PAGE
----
Two years ago I posted on the fiscal sleight-of-hand that was involved in passing the Patient Protection and Affordable health Care Act. I wrote this:
Whatever its merits as a reform of the healthcare system, in financial terms ObamaCare is an act of shameless fraud. The act is said to be $940 bill (meaning over ten years) and to lower deficits by $138 billion. Douglas Holtz-Eakin, former director of the Congressional Budget Office, lays out the largest and most obvious bits of deceit in those numbers in the New York Times.
The Democrats went to extraordinary lengths to produce a bill that would be scored by the CBO at under a trillion smackers over ten years. Here is what the President promised Congress and the American People in 2009:
Now, add it all up, and the plan I'm proposing will cost around $900 billion over 10 years -- less than we have spent on the Iraq and Afghanistan wars, and less than the tax cuts for the wealthiest few Americans that Congress passed at the beginning of the previous administration. (Applause.) Now, most of these costs will be paid for with money already being spent -- but spent badly -- in the existing health care system. The plan will not add to our deficit. The middle class will realize greater security, not higher taxes. And if we are able to slow the growth of health care costs by just one-tenth of 1 percent each year -- one-tenth of 1 percent -- it will actually reduce the deficit by $4 trillion over the long term.
I pointed out the magic involved in the President's math. I thought it obvious that the bill would cost much more than that.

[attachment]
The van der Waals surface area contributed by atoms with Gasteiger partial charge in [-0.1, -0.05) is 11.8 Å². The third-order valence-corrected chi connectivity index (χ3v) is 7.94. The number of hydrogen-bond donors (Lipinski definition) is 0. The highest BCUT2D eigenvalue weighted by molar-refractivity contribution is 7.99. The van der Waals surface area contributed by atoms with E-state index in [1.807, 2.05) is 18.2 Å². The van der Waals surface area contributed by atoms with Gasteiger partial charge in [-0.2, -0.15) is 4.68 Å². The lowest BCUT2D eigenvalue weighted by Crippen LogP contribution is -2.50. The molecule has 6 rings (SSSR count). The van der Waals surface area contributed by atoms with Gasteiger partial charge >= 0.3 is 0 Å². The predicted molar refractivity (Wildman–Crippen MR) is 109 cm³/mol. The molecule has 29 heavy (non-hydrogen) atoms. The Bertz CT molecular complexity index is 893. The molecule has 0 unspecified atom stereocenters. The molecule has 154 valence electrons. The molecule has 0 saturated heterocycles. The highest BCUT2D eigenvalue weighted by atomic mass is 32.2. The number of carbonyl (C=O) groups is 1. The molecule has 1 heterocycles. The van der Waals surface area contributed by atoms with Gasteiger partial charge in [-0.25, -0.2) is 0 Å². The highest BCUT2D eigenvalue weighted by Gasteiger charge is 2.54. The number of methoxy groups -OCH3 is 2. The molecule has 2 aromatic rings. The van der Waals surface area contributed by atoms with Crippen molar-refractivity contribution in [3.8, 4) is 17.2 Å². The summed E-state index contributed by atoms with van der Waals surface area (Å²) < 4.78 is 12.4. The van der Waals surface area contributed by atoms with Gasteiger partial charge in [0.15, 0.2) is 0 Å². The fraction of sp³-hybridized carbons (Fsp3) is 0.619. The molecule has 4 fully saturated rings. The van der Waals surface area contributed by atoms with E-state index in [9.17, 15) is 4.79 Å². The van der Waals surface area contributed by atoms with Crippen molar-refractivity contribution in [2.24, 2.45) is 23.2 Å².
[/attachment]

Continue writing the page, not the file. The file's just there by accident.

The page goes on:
Astoundingly enough, I was right. Philip Klein, at the Washington Examiner, reports on this year's CBO scoring.
President Obama's national health care law will cost $1.76 trillion over a decade, according to a new projection released today by the Congressional Budget Office, rather than the $940 billion forecast when it was signed into law.
If the CBO is right, the ten year cost of the PPACA will be almost twice the advertised price. Next year's estimate will very likely put the cost closer to two and a half trillion. The fiscal projections made at the time of its passage were, as I noted, acts of shameless fraud.
On the other hand, how much does this matter? The CBO just upped the deficit estimate for last fiscal year from $1.079 trillion to $1.171 trillion. How much the PPACA adds to the deficit remains to be determined. Let me suggest that it will exceed estimates. Meanwhile, it will be absorbing two trillion over ten years, wealth that cannot be used to fund anything else or reduce deficit spending. This is the fiscal record of our President.